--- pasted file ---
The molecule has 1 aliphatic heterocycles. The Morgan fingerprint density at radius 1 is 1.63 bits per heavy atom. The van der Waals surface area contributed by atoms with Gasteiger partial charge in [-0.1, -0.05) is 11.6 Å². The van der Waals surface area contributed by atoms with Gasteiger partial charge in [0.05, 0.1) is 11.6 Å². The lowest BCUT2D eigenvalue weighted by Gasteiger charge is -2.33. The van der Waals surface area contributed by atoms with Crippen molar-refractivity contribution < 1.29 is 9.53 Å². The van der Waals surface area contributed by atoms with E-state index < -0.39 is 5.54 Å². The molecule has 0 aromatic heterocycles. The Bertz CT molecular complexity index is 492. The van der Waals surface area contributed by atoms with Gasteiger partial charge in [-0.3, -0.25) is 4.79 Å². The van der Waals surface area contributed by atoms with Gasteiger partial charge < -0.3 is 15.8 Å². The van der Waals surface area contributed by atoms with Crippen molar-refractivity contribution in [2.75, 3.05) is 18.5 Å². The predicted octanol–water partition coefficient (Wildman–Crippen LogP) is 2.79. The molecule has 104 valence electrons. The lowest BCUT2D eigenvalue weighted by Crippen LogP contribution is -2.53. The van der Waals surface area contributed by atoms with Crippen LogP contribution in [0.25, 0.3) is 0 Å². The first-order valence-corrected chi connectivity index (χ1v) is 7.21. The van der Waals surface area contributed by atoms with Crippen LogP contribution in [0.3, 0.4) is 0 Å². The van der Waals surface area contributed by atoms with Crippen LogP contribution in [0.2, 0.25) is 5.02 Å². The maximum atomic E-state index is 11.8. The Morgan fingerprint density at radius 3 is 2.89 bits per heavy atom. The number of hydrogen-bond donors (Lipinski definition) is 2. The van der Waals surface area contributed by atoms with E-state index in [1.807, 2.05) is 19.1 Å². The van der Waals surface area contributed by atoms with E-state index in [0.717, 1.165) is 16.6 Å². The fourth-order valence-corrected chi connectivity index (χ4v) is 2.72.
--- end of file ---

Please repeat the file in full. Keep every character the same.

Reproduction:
The molecule has 1 aliphatic heterocycles. The Morgan fingerprint density at radius 1 is 1.63 bits per heavy atom. The van der Waals surface area contributed by atoms with Gasteiger partial charge in [-0.1, -0.05) is 11.6 Å². The van der Waals surface area contributed by atoms with Gasteiger partial charge in [0.05, 0.1) is 11.6 Å². The lowest BCUT2D eigenvalue weighted by Gasteiger charge is -2.33. The van der Waals surface area contributed by atoms with Crippen molar-refractivity contribution < 1.29 is 9.53 Å². The van der Waals surface area contributed by atoms with E-state index < -0.39 is 5.54 Å². The molecule has 0 aromatic heterocycles. The Bertz CT molecular complexity index is 492. The van der Waals surface area contributed by atoms with Gasteiger partial charge in [-0.3, -0.25) is 4.79 Å². The van der Waals surface area contributed by atoms with Gasteiger partial charge < -0.3 is 15.8 Å². The van der Waals surface area contributed by atoms with Crippen molar-refractivity contribution in [2.75, 3.05) is 18.5 Å². The predicted octanol–water partition coefficient (Wildman–Crippen LogP) is 2.79. The molecule has 104 valence electrons. The lowest BCUT2D eigenvalue weighted by Crippen LogP contribution is -2.53. The van der Waals surface area contributed by atoms with Crippen LogP contribution in [0.25, 0.3) is 0 Å². The first-order valence-corrected chi connectivity index (χ1v) is 7.21. The van der Waals surface area contributed by atoms with Crippen LogP contribution in [0.3, 0.4) is 0 Å². The van der Waals surface area contributed by atoms with Crippen LogP contribution in [0.2, 0.25) is 5.02 Å². The maximum atomic E-state index is 11.8. The Morgan fingerprint density at radius 3 is 2.89 bits per heavy atom. The number of hydrogen-bond donors (Lipinski definition) is 2. The van der Waals surface area contributed by atoms with E-state index in [1.807, 2.05) is 19.1 Å². The van der Waals surface area contributed by atoms with E-state index in [0.717, 1.165) is 16.6 Å². The fourth-order valence-corrected chi connectivity index (χ4v) is 2.72.